Ubisoft revealed its new historical hack ‘n’ slash title For Honor during last year’s E3, and reception from the community was resoundingly positive. The game promised a unique tone compared to other similar properties by demanding players be tactical and precise with each strike, where out-thinking your opponents instead of just smashing buttons to slaughter massive waves of enemies all at once is the path to victory. The game debuted with its competitive multiplayer on display, but at this year’s E3, Ubisoft showed off the game’s single-player for all to see.
The core design of For Honor is built around fighting one adversary at a time. Players can run in swinging their weapon around, but this is a fast way to be skewered on the sword of some of the more formidable enemies. The better strategy is to take on a guard stance, parrying incoming blows (by using the analog stick to block in the direction from which the attack is incoming) while trying to land your own hits on your foe’s undefended areas. It is a clever system of rock-paper-scissors that suites the competitive nature of multiplayer, but the single-player experience gives the combat a rather different feel.
The single-player mission available on the show floor took me on the quest of a knight, one of the three warrior factions that make up the ranks of For Honor, each with varying speed and damage. The primary threats in the game’s missions essentially operate as AI-controlled player characters, with waves of enemy grunts to serve as cannon-fodder and an occasional Warden offering a steeper challenge. Unfortunately, here is something about outwitting another person in the systematic duel combat of multiplayer that gets lost in the single-player. The demo occasionally threw two or three of the tougher enemies at me, but the guard stance only targets one enemy at a time, and using unlocked sweeping attacks on enemies that can block you only works about as often as a coin toss. This left me baiting them along in a manner that allowed me to fight them one-on-one, which quickly began to feel routine.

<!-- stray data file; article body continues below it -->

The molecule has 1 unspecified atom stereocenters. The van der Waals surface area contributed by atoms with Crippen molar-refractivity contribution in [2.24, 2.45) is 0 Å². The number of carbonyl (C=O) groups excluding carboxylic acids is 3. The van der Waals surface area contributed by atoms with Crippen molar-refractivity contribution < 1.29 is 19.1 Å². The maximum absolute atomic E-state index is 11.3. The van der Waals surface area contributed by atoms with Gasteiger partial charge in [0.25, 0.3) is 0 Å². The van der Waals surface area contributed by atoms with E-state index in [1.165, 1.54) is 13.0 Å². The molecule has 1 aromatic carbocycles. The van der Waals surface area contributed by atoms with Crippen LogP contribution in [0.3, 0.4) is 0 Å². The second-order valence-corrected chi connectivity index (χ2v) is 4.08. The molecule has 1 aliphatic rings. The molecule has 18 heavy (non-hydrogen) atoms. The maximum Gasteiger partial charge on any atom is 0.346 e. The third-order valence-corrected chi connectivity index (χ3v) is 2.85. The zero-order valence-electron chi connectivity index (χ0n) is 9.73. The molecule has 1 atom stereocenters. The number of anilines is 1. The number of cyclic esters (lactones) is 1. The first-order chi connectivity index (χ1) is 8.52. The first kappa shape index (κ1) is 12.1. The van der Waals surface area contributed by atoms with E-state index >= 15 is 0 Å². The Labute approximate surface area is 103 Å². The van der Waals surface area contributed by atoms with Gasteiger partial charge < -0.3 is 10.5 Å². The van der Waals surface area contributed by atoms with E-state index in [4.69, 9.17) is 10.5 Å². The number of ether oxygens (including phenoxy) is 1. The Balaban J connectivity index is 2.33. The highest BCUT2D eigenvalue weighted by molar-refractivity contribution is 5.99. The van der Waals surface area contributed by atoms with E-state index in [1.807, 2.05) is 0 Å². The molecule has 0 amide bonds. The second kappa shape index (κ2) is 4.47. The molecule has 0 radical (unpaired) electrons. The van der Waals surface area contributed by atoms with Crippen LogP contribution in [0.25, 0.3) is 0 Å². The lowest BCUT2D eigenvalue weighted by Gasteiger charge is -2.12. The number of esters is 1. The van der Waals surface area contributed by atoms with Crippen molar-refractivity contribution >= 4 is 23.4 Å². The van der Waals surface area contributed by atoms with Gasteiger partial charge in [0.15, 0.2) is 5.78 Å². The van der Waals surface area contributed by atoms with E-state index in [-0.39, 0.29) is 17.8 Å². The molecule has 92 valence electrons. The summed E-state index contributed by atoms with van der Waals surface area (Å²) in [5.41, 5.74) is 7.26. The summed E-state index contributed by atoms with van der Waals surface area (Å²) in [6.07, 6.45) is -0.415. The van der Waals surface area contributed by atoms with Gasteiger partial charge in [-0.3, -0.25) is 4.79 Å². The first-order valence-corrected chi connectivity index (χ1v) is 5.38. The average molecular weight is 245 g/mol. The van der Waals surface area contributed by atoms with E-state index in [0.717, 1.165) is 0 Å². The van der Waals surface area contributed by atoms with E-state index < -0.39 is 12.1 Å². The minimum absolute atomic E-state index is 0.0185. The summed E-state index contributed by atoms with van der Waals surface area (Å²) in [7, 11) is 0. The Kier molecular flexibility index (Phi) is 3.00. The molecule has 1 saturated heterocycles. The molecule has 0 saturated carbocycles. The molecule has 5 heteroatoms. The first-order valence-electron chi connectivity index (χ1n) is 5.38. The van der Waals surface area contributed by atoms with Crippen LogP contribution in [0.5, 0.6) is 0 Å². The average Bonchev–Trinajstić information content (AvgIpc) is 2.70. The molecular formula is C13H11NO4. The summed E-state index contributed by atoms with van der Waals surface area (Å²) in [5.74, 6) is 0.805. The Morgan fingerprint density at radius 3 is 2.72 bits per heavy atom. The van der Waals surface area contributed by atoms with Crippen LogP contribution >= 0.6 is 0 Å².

The competitive element truly feels like the driving force in For Honor, and while the single-player may seem to lack this, it is not to say a solo side of the experience is unwelcome. The demo admittedly became repetitious, but it can be saved if the final game doesn’t solely rely on isolated skirmishes to carry players through the entire campaign. Fans will be able to see the conclusion of this themselves when For Honor launches on February 14th, 2017, for PlayStation 4, Xbox One, and PC.